Show Me, by Randall Kenneth Jones. Smart Business Books. 376 pages. Hardcover $24.95.
This thoroughly entertaining and highly unusual self-help book is not embarrassed to carry the subtitle “Celebrities, Business Tycoons, Rock Stars, Journalists, Humanitarians, Attack Bunnies & More!” That’s truth in packaging from a marketing and public relations guru turned business practices columnist. SW Florida readers will know him from his “Business Class” column in the Naples Daily News and from his local stage appearances. The profiles and life lessons (business and otherwise) in this book grow out of that column – or, more accurately – the relationships built with the people Mr. Jones interviewed.
Be prepared. A manic joy is in the air.
With so much material from which to choose, Randy Jones has organized his chapters by putting together delightful commentary on people whose natures or accomplishments just seem to make them good company. Some groupings are obvious – sports figures, professional communicators, and entertainers. Others are more intuitive: people with shared or overlapping visions of how to conduct one’s self effectively, honestly, and ethically in a complex world. The many resting places the plan provides are welcome, as there is abundant wisdom in each vignette that needs to be absorbed.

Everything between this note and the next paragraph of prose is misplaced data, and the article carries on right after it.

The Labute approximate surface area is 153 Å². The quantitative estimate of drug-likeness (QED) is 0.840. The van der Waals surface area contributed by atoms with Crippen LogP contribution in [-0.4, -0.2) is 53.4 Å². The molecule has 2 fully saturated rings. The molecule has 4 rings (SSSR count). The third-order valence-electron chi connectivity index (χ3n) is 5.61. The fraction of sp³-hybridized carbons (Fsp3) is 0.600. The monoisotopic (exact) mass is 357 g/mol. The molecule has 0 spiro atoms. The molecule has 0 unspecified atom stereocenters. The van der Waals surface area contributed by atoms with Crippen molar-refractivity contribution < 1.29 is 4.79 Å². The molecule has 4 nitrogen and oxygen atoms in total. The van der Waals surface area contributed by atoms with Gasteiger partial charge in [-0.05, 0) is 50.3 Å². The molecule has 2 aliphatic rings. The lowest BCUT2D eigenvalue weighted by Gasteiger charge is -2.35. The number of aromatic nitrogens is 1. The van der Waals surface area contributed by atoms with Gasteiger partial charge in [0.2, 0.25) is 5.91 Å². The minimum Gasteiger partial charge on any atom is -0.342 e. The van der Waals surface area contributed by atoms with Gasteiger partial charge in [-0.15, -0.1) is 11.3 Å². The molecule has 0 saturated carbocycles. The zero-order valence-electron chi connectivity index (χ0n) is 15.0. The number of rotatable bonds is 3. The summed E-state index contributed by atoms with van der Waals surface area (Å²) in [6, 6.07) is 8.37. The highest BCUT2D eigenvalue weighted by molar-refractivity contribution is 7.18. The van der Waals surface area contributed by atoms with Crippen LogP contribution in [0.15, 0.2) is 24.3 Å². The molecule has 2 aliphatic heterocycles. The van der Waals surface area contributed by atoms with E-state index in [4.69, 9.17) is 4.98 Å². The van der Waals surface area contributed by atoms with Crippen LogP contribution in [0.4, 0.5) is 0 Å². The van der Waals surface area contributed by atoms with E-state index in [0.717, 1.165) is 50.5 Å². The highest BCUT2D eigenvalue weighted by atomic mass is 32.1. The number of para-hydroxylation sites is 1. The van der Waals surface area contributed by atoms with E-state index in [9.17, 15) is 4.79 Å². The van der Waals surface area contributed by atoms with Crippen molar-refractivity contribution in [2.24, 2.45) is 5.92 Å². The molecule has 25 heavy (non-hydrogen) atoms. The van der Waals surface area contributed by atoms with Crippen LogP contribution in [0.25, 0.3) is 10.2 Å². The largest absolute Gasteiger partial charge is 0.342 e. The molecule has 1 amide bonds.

The author simplifies the task in two ways. He begins each major section with material from his own life, especially the lessons of his early years in the Show-Me State. These memories thrum like a tuning fork, its vibrations setting in motion the mini-profiles of his admired interviewees.
The second way Mr. Jones focuses a theme is by offering quotations from his subjects that underscore that theme. Some are indeed pithy. From columnist Heloise we learn that “Housework is genderless,” a bit of wisdom with powerful social implications. From Hall of Fame quarterback Sonny Jurgensen we learn to “Make sure everyone on your team is given the chance to play to their strengths.” The sports metaphor rings true in life’s many arenas. Carly Fiorina asserts that “one woman can change the world because one woman changes the lives of everyone around her.”
Throughout the book, Randy Jones treats serious issues like a man on a tightrope hovering between extreme delicacy and laugh-out-loud astonishment. He positions himself as a fellow who can’t quite believe he has managed to find himself in the company – and with the friendship – of the many leaders whose contributions to the “can do” part of our culture he celebrates. . . .
To read the entire review, as it appears in the April 12, 2017 Fort Myers Florida Weekly and the April 13 Naples, Palm Beach, and Punta Gorda / Port Charlotte editions, click here: Florida Weekly – Show Me